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The Traditional Chinese Street Barber

The tradition of the Chinese street barber still survives on the margins of the country, but for how much longer?

In its less economically stimulated and traditional realms China still maintains a vibrant “in the streets,” culture. People spend a lot of time outdoors, socializing with family and friends, cooking and eating, playing with children, playing music, gambling, getting massages, singing karaoke, peaking into their neighbors homes to see what’s up, sitting on benches just watching the world move by. Still existing within this social fray are street barbers.

First documented in the 14th century, barbers began setting up shop in the streets of China. Sometimes they were travelers, moving from town to town. Their equipment consisted of a wooden box filled with razors, scissors, brushes, and tweezers, and a chair. They cut hair, shaved faces, and cleaned ears.

This tradition has changed little today. Street barbers can still be found in the old neighborhoods in cities, in villages, and in the less developed realms of China. They set up on sidewalks, down winding alleys, and in parks. The only improvement they seemed to have made to the equipment of their ancient forebears is the addition of battery powered clippers. They have reclining chairs, wear white smocks, and cover their clients in capes. They still cut hair, give shaves, trim nose hair, and dig the gunk out of ears. The price is generally 3 to 6 yuan (50 cents to $1).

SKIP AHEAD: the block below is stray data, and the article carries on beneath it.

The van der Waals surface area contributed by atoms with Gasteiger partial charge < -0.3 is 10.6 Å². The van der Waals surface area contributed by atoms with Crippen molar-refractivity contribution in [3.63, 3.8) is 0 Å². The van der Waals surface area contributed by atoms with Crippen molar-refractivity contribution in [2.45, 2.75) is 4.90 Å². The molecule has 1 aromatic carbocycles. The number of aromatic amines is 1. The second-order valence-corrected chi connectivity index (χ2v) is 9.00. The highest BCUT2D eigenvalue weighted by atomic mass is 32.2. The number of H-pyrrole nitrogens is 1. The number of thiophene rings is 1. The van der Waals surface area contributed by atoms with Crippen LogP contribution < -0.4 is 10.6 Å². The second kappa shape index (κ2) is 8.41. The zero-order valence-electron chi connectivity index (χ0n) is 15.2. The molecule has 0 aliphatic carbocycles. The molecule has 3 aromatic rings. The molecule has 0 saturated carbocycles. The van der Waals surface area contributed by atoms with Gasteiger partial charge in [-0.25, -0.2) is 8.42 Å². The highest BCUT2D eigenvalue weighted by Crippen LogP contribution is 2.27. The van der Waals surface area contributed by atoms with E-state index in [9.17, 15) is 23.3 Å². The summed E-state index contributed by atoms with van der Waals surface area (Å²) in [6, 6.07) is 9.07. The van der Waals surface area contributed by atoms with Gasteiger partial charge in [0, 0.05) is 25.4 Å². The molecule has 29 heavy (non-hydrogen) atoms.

The street barber tradition is virtually the same as the the one that takes place in old Chinese barbershop. It’s a regular social event for the men who partake in it, not just a way to be groomed. The sole difference seems to be location. The street barber generally has no need for four walls, a roof, a door, and rent, but this leaves them very susceptible to weather. Nobody wants to sit outside in the cold or rain getting their nose hairs plucked.

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From what I’ve seen, traditional Chinese barbers they are old men providing an old service for other old men. But they tend to stay busy. I don’t think I’ve ever seen a street barber in China without a client in their chair, and there is often a line of men waiting to go next. Regularly going to the barber is a habit that has been instilled in generations of Chinese men born before the economic boom period. It is a practice that is still very much alive in the more traditional realms of this culture, but this demand will more than likely die with the people currently engaging in it. Younger Chinese men go to the hair salon and shave themselves.

Privacy is status in global culture. Getting a hair cut in a park is a barbaric practice of the poor. Like so, many of the more uppity and economically vibrant sections of big Chinese cities have cleared out the street barbers, and the neighborhoods themselves that they once worked in are being demolished, growing fewer and fewer. Like most other old Chinese traditions the street barber is being pushed out to the margins of society, hidden beneath the cloak of posh modernity with everything else that is old and poor.

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Filed under: Changing China, China, Culture and Society, Disappearing Traditions

About the Author:

Wade Shepard is the founder and editor of Vagabond Journey. He has been traveling the world since 1999, through 90 countries. He is the author of the book, Ghost Cities of China, and contributes to The Guardian, Forbes, Bloomberg, The Diplomat, the South China Morning Post, and other publications. has written 3544 posts on Vagabond Journey. Contact the author.

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